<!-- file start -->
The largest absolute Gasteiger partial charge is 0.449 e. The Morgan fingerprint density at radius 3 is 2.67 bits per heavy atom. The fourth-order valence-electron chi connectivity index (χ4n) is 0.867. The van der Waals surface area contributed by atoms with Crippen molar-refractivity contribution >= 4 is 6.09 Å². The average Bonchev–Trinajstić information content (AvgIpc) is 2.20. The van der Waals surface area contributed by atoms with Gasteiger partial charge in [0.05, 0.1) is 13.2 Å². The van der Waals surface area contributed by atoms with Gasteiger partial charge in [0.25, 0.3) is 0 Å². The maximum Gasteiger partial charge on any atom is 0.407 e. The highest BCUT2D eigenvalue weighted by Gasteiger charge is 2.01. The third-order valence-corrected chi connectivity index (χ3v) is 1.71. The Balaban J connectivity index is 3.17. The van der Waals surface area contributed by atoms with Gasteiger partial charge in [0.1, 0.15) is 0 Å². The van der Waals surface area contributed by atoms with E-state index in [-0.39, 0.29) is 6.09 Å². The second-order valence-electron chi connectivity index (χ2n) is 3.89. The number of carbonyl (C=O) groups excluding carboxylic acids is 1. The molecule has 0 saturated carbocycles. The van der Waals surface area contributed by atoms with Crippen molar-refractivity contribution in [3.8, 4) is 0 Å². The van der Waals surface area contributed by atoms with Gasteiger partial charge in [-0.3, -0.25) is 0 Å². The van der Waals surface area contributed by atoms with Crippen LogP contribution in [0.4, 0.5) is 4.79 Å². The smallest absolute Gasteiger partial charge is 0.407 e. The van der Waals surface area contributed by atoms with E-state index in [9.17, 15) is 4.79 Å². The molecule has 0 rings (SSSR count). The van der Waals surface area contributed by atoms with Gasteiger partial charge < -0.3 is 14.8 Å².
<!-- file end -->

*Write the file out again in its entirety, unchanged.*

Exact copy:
The largest absolute Gasteiger partial charge is 0.449 e. The Morgan fingerprint density at radius 3 is 2.67 bits per heavy atom. The fourth-order valence-electron chi connectivity index (χ4n) is 0.867. The van der Waals surface area contributed by atoms with Crippen molar-refractivity contribution >= 4 is 6.09 Å². The average Bonchev–Trinajstić information content (AvgIpc) is 2.20. The van der Waals surface area contributed by atoms with Gasteiger partial charge in [0.05, 0.1) is 13.2 Å². The van der Waals surface area contributed by atoms with Gasteiger partial charge in [0.25, 0.3) is 0 Å². The maximum Gasteiger partial charge on any atom is 0.407 e. The highest BCUT2D eigenvalue weighted by Gasteiger charge is 2.01. The third-order valence-corrected chi connectivity index (χ3v) is 1.71. The Balaban J connectivity index is 3.17. The van der Waals surface area contributed by atoms with Gasteiger partial charge in [0.1, 0.15) is 0 Å². The van der Waals surface area contributed by atoms with E-state index in [-0.39, 0.29) is 6.09 Å². The second-order valence-electron chi connectivity index (χ2n) is 3.89. The number of carbonyl (C=O) groups excluding carboxylic acids is 1. The molecule has 0 saturated carbocycles. The van der Waals surface area contributed by atoms with Crippen molar-refractivity contribution in [3.8, 4) is 0 Å². The van der Waals surface area contributed by atoms with Gasteiger partial charge in [-0.3, -0.25) is 0 Å². The van der Waals surface area contributed by atoms with Crippen LogP contribution in [0.4, 0.5) is 4.79 Å². The smallest absolute Gasteiger partial charge is 0.407 e. The van der Waals surface area contributed by atoms with E-state index in [9.17, 15) is 4.79 Å². The molecule has 0 rings (SSSR count). The van der Waals surface area contributed by atoms with Gasteiger partial charge < -0.3 is 14.8 Å².